Dilberts and Druids alike left the weekday grind for a few minutes of wonder as a total solar eclipse marched across Europe and Asia. The streets of Belgrade were as deserted as at any time during NATO air raids, after government officials suspended public transportation and warned residents to stay indoors (which did not keep street vendors from doing a brisk trade in "Ray Charles Protective Glasses"). In Pakistan and Iran, Muslims poured into mosques for special afternoon prayers commemorating the once-in-a-lifetime phenomenon. During two minutes of noontime darkness in southwest England, American author Ken Kesey, who wrote One Flew Over the Cuckoo's Nest, was knighted a Druid over an ancient stone altar. A Druid calling himself "King Arthur Pendragon" led the pagan worship service. North korea missile threat?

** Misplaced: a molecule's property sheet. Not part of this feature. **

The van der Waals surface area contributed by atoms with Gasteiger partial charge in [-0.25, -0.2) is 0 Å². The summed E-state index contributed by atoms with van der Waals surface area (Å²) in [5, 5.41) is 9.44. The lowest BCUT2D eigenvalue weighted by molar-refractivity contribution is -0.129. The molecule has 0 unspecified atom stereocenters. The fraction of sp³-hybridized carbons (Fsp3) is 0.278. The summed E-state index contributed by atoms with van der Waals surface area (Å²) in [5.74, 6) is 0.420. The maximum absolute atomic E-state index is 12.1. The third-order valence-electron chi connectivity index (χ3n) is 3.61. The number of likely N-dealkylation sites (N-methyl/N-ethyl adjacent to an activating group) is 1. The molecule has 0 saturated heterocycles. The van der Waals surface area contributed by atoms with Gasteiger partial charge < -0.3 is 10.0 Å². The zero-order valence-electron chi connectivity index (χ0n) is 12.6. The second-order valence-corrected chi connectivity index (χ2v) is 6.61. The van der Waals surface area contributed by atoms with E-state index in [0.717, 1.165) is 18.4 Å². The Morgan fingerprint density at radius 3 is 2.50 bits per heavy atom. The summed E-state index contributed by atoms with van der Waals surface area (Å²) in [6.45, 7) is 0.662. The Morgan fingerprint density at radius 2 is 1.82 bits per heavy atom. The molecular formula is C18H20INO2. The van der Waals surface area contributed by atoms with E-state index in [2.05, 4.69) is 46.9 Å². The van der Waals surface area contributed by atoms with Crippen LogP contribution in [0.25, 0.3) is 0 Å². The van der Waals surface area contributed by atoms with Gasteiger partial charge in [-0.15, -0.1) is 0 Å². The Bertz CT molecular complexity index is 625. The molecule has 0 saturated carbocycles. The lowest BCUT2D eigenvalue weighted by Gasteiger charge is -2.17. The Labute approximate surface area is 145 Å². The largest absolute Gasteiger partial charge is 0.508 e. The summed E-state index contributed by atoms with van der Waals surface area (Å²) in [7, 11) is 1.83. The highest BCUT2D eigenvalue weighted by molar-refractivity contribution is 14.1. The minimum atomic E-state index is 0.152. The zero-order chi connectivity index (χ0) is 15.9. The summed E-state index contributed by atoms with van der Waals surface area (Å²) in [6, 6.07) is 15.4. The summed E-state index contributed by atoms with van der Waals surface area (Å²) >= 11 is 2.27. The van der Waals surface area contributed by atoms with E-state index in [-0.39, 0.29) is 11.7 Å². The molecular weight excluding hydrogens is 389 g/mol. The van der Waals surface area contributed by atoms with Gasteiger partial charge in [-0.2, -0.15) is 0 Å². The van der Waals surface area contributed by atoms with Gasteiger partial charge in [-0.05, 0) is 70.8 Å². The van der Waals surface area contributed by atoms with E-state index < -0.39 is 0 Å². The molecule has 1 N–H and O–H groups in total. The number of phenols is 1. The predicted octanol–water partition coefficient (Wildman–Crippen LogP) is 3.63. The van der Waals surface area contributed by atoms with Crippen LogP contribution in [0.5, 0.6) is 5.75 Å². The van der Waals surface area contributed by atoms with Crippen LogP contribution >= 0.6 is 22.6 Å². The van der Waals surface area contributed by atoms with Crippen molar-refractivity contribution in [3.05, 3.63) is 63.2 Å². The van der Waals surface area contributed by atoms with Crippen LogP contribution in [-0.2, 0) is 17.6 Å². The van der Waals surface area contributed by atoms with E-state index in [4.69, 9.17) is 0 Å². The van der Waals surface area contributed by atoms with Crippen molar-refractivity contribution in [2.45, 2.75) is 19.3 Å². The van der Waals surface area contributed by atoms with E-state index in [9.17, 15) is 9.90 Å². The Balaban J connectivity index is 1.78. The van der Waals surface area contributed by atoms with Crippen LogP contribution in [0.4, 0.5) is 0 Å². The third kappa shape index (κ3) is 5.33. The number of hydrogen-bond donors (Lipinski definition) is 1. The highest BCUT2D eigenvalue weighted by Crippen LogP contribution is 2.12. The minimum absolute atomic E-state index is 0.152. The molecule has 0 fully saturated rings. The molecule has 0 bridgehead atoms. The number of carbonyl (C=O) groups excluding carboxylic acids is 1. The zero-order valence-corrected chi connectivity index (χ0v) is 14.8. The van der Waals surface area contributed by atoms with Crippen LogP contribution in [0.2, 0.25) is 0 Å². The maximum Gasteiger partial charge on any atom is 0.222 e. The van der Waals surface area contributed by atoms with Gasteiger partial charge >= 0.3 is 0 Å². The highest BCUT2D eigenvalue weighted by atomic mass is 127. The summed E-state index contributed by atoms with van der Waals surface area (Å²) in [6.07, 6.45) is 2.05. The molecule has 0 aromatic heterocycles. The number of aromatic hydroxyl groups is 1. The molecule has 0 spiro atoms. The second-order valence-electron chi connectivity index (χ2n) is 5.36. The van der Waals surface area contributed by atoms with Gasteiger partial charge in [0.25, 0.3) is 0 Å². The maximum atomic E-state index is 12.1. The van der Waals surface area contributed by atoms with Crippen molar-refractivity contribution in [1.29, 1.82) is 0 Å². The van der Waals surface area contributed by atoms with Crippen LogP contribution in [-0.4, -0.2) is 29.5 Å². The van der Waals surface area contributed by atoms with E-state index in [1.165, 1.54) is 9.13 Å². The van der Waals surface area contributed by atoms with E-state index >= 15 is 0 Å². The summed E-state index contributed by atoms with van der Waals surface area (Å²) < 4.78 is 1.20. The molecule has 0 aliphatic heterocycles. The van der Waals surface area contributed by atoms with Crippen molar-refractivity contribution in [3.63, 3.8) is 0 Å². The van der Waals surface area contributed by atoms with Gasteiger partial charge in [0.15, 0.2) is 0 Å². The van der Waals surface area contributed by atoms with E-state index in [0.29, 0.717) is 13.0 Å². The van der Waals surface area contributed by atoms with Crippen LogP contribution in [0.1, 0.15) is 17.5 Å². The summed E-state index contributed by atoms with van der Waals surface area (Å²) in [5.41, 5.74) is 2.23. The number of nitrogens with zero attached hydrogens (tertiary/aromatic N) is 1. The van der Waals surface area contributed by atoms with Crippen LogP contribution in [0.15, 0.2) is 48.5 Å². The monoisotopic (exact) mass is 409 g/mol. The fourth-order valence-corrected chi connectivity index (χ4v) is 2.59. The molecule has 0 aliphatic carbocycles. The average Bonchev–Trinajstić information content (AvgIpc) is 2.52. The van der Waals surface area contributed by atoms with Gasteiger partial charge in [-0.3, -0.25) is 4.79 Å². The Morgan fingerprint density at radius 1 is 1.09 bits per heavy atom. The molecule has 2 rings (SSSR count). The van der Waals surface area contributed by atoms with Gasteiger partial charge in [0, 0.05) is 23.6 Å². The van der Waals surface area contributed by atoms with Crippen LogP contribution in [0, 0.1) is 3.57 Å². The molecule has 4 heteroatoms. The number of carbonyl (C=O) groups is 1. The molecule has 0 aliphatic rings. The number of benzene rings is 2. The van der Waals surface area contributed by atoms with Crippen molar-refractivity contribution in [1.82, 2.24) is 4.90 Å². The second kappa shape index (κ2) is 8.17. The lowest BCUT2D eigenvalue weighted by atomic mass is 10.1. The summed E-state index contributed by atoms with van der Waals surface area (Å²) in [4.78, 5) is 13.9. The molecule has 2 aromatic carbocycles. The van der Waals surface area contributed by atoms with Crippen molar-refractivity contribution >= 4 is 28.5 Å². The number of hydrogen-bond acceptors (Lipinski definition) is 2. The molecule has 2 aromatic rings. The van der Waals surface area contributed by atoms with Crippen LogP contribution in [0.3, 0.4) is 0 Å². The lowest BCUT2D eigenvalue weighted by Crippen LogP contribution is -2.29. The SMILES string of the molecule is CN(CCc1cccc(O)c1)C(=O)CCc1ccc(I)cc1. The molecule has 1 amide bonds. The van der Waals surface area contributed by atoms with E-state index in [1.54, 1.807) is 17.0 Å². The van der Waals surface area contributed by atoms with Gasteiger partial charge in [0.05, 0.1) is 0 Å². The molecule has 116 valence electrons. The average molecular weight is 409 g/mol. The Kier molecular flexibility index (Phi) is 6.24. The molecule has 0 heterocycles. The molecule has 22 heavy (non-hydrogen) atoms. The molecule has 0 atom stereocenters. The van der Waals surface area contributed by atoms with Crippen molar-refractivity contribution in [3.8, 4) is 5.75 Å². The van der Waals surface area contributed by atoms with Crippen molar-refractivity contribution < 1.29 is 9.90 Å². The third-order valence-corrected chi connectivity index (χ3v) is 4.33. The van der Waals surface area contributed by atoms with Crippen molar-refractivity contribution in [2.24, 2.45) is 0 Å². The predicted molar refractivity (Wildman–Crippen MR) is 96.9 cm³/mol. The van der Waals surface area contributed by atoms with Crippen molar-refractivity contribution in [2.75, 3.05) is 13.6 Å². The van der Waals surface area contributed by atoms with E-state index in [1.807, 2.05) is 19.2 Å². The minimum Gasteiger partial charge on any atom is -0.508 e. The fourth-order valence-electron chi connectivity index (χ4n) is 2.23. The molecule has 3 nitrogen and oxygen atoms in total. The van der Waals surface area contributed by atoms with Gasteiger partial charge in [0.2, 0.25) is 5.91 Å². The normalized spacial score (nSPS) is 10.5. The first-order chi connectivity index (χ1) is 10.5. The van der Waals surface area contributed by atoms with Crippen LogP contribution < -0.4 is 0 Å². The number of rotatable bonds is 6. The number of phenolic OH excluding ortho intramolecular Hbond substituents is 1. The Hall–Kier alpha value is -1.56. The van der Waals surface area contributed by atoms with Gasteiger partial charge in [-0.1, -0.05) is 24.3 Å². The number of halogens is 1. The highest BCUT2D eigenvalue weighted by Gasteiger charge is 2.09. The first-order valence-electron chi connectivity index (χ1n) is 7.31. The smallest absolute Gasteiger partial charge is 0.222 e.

Nuclear summer
    South Korea's national intelligence chief warned that North Korea has completed a new long-range ballistic missile, and appears to be readying it for an August test launch. The new Taepodong II missile is rumored to have a range of up to 4,163 miles, putting Alaska and Hawaii within its reach. North Korean officials have publicly hinted at a test launch, one year after the communist government tested a first-generation long-range missile over the Sea of Japan. Pentagon officials, who failed to publicly forecast either last year's test or nuclear tests in both India and Pakistan, are downplaying the likelihood of a missile launch. While North Korea risks sanctions from the West if it goes the distance with Taepodong II, a successful launch would be a hit with those Middle East and South Asian countries that are shopping for similar hardware.

Comments

You must be a WORLD member to post comments.

    Keep Reading

     

    Oversexed education

    Parental reaction spurs school district to pull controversial health text—at…

    Advertisement